This relative weighting of multisensory cues for the PU likely explains why other measures of perceived orientation such as the subjective visual vertical (SVV) do not yield similar leftward biases. Dyde et al. (2006) established that the PU and the SVV are distinct, where the SVV is primarily driven by gravity whereas the PU is primarily driven by body. Since the SVV is primarily driven by gravity, and not as much by body (where we show the bias to reside), one would not expect to see an asymmetry using the SVV measure since it is not as sensitive as the PU measure for the contribution of the body. The relative contribution of vision : body : gravity for the SVV is 0.1 : 0.2 : 1.0 but 1.2 : 2.6 : 1.0 for the PU (Dyde et al., 2006) or 2.0 : 4.5 : 1.0 for the PU in the present study. It is thus not surprising that a leftward bias of approximately 5.6° is not typically reported using the SVV measure since the body contributes only 15% of the SVV as opposed to 60% for the PU as shown here. The PU is therefore four times more sensitive to the body; by extension we would only expect a bias of approximately 1.4° for the SVV (5.6/4 = 1.4). Note that it is surprising that leftward biases have not been reported for subjective horizontal (Mittelstaedt, 1983) or vertical (Bisdorff, Wolsley, Anastasopoulos, Bronstein, & Gresty, 1996) body position, and therefore our results also confirm the marked dissociation between perceived posture and spatial perception tasks as previously noted by these authors. 
Another distinction between the SVV and PU was also found when analyzing change in the visual effect as a function of body tilt. Mittelstaedt (1986) observed large changes in the influence of the visual field on the SVV when the body was tilted, which he resolved by implementing a gating mechanism to explain the interaction of visual and vestibular information. Lack of significant modulation of the PU visual effect in the present study points to further dissociation between the neural mechanisms, which govern the SVV and PU.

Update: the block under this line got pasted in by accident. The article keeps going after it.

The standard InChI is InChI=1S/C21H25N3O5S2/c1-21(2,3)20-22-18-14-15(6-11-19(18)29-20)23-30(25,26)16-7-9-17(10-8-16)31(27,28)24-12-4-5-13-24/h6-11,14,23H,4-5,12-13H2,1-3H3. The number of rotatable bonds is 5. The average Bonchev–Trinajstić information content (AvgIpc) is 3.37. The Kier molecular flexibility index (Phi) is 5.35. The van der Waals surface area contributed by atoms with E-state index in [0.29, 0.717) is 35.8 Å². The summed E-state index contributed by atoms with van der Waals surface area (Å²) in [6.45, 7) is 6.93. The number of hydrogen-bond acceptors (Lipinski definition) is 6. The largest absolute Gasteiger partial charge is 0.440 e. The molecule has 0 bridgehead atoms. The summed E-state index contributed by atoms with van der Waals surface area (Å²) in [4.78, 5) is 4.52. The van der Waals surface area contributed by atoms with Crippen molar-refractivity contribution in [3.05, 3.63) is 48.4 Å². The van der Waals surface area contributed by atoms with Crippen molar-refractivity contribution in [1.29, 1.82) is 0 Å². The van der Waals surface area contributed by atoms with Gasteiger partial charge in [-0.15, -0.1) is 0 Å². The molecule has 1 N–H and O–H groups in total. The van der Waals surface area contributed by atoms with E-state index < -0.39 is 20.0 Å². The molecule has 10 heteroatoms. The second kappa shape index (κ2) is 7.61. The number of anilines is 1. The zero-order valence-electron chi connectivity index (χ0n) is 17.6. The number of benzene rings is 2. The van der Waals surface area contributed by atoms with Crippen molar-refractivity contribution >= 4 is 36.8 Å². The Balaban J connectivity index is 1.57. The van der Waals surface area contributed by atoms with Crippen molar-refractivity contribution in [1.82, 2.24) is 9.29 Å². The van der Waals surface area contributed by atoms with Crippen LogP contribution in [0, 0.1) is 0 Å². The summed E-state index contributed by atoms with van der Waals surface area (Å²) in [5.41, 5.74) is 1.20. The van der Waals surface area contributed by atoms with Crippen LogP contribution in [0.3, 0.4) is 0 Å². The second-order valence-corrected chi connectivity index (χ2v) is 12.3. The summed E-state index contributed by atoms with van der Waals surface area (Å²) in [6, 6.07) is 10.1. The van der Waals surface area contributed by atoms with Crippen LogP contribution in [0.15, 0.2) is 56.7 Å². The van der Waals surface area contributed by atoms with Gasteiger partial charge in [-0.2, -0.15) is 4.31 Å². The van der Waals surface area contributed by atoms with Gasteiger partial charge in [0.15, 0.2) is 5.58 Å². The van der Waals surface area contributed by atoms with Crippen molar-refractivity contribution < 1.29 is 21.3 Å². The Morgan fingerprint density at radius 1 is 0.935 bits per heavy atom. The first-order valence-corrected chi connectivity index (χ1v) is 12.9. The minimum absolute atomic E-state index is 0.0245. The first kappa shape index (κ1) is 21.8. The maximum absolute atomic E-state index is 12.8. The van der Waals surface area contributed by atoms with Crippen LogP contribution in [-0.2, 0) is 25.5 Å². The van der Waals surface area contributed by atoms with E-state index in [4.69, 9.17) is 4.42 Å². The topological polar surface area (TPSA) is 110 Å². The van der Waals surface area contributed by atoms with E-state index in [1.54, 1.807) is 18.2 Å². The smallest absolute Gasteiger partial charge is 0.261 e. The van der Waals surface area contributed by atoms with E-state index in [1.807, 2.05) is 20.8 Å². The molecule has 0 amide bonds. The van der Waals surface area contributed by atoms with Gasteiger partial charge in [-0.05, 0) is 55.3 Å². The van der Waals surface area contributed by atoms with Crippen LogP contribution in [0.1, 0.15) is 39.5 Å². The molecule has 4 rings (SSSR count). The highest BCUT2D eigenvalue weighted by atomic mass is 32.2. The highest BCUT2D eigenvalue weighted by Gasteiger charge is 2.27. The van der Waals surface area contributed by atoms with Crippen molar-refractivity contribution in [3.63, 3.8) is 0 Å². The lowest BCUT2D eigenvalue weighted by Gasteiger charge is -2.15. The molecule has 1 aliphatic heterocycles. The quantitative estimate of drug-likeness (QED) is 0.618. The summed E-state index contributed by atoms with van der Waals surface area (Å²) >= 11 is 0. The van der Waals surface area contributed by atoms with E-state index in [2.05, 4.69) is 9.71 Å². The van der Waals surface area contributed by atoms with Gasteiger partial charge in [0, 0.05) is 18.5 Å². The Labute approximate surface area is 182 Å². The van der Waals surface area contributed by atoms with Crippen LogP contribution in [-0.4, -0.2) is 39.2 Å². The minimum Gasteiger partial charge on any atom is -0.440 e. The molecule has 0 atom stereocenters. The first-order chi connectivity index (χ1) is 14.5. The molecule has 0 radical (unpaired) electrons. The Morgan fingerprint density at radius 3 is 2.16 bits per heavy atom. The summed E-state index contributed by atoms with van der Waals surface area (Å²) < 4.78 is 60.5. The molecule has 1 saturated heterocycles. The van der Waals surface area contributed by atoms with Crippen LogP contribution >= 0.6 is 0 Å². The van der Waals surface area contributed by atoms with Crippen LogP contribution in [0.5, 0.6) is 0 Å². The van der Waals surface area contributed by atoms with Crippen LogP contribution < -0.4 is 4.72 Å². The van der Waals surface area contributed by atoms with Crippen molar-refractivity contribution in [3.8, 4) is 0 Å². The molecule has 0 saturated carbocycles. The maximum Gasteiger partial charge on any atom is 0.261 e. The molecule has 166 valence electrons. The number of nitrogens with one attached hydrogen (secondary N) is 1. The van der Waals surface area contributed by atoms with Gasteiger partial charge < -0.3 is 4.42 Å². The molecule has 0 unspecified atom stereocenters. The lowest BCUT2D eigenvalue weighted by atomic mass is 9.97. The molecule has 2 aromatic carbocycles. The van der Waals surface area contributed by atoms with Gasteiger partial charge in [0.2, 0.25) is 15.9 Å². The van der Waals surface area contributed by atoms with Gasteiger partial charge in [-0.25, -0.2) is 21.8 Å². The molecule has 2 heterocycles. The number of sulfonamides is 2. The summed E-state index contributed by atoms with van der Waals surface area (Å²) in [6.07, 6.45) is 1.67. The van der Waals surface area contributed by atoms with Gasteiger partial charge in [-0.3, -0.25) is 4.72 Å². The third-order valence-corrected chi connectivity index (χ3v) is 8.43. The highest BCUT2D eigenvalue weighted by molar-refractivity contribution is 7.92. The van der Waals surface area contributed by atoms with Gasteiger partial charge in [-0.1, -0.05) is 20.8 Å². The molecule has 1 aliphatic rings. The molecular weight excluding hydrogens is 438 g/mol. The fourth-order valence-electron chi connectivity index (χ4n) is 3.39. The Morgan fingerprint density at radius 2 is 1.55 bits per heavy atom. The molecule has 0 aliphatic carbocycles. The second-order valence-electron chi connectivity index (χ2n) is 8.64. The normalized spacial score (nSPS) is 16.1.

Conclusions
The OCHART has been used as a means of quantifying whether changes in the relative weightings of sensory cues occurs in microgravity (Dyde et al., 2009; Harris, Jenkin, Jenkin, Zacher, & Dyde, 2011; Jenkin, Dyde, Jenkin, Zacher, & Harris, 2011), between sexes (Barnett-Cowan, Dyde, Thompson, & Harris, 2010b) and in Parkinson's patients with and without medication (Barnett-Cowan, Dyde, Fox, Hutchison, & Harris, 2010a). The ability of the OCHART to identify a robust leftward bias in the perceptual upright could be of practical importance in testing clinical populations with asymmetrical symptoms such as those suffering from stroke, neglect, muscular dystrophy and pusher syndrome. 
Acknowledgments
This work was supported by Natural Sciences and Engineering Research Council of Canada (NSERC) operating grants to LRH and MRJ and with the generous support of the Canadian Space Agency. MB-C was supported by a PGS-D3 NSERC Scholarship and a Canadian Institutes of Health Research Vision Health Science Training Grant. Our thanks to Jeff Sanderson, Elena Mazour, and Aisha Islam who helped conduct experiments. 
†Deceased. 
Corresponding author: Michael Barnett-Cowan. 
Email: mbarnettcowan@gmail.com. 
Address (present): The Brain and Mind Institute, University of Western Ontario, Department of Psychology, Natural Sciences Centre, London, Ontario, Canada